Bioinformatics involves the development and application of computational methods with the aim of extracting information from biomolecular and genetic data to answer questions in biology, biotechnology and medicine. Bioinformaticists take advantage of rapidly expanding databases of genetic information, protein structures and biodiversity, in an attempt to understand how the molecular makeup of living things determines our structure and the way we function.

Areas of study

Specialised areas of research include protein structure prediction, molecular evolution, prediction of genetic function, drug design, forensics, immunology, and the analysis of genetic responses.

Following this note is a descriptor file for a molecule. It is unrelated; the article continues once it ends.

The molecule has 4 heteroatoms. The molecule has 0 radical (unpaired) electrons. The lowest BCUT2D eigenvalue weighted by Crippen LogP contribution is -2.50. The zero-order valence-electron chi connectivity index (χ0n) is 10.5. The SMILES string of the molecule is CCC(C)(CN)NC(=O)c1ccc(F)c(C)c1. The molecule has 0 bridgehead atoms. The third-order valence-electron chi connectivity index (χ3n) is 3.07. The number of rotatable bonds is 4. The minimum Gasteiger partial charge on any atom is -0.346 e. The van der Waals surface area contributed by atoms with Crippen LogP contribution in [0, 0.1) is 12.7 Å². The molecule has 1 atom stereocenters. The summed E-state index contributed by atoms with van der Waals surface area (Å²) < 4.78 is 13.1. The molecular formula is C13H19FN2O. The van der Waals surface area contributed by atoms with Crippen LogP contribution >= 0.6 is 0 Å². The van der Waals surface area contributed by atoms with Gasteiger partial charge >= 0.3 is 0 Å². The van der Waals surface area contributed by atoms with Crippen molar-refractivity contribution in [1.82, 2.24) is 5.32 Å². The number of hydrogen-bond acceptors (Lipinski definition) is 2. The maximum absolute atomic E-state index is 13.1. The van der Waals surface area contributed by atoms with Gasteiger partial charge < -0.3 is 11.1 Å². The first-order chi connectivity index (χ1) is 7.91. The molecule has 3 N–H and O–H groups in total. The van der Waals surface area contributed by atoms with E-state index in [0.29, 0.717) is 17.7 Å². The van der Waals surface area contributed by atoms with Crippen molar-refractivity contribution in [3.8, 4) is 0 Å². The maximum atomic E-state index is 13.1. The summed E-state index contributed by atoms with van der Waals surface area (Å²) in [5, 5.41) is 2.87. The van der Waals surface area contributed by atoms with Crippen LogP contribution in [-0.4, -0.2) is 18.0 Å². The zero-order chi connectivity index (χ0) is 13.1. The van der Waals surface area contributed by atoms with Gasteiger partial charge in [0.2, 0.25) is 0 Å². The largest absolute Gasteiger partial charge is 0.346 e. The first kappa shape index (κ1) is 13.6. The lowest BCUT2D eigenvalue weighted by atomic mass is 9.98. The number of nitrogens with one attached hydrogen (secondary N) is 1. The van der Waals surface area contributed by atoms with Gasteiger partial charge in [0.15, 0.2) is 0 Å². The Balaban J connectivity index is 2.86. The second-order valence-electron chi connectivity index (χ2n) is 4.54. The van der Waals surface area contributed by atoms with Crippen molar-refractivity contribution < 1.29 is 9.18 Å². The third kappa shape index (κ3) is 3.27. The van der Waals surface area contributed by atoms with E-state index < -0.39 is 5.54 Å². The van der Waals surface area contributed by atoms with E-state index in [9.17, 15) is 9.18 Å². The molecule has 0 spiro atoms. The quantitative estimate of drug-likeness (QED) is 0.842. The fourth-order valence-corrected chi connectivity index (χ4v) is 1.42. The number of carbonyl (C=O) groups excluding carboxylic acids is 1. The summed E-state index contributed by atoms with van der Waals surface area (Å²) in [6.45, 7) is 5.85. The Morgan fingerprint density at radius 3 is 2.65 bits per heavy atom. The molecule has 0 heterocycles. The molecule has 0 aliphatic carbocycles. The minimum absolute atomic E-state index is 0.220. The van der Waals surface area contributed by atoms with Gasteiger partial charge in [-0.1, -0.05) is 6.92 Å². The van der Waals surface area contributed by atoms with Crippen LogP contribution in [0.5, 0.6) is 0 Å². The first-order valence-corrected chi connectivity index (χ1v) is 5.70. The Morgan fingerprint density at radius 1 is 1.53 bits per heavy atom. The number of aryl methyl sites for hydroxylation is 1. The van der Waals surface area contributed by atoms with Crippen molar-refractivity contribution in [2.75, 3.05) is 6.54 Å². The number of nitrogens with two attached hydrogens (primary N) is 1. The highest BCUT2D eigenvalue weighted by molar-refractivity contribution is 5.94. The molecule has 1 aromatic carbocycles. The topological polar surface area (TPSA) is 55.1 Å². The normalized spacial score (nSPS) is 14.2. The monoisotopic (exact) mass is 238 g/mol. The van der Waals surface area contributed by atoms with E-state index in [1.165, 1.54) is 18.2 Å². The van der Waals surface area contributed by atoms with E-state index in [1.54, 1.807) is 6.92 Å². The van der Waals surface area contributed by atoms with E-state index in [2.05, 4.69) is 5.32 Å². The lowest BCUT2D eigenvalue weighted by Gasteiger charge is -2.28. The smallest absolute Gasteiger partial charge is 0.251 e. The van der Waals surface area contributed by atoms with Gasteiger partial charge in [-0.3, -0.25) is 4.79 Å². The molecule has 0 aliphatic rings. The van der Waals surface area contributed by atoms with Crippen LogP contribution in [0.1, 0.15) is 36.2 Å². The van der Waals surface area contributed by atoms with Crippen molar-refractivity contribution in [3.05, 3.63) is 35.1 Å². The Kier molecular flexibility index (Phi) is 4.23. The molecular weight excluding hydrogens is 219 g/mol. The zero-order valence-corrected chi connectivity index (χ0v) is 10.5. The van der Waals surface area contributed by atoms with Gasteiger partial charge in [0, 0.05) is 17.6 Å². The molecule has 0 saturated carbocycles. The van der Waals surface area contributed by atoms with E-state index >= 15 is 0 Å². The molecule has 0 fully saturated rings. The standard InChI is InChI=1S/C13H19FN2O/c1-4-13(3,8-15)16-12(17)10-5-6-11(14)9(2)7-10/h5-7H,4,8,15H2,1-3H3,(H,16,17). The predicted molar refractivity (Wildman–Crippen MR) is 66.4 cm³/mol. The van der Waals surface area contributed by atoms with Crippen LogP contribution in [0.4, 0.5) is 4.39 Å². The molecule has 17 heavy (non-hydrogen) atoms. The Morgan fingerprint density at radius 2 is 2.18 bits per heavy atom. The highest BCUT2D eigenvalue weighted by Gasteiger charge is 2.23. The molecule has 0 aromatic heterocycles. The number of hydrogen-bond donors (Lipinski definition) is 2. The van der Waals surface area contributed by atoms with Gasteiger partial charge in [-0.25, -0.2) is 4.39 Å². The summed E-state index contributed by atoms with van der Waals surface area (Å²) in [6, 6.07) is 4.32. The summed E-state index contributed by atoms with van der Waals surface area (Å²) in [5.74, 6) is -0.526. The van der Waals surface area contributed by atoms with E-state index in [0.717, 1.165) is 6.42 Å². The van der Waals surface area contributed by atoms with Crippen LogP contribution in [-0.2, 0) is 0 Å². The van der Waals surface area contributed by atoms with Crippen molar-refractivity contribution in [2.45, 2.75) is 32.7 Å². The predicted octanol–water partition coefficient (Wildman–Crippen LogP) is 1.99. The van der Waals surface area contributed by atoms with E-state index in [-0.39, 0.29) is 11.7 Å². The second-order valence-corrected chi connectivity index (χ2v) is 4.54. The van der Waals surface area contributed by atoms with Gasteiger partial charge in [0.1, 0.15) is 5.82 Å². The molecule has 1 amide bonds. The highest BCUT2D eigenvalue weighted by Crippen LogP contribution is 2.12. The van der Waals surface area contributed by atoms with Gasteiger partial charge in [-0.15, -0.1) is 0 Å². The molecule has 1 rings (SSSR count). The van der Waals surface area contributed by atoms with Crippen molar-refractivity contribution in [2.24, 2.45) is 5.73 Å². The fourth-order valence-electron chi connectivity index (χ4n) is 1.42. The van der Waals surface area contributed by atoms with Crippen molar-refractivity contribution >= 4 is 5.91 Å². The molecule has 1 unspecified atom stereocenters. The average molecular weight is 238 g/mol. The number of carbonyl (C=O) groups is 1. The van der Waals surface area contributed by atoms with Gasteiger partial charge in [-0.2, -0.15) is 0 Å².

You can study Bioinformatics in the following programmes:

What you will learn

As a bioinformaticist you will develop a sound understanding of mathematics, statistics, computer science and biology because of the large amount of genetic information, and the particular nature of biomolecular data itself. As these disciplines have traditionally been taught separately, there is now a severe worldwide shortage of people with these combined skills, and demand is expected to grow strongly throughout the next several decades as the new technologies are being further developed.

Career opportunities

Most graduates find jobs in biotechnology and pharmaceutical companies in New Zealand and overseas. There is also considerable demand for bioinformaticists in academic and research institutions. This situation is not likely to change in the medium term: with the culmination of the Human Genome Project, scientists are predicting that analysis of the 3 billion bits of data will take several decades.

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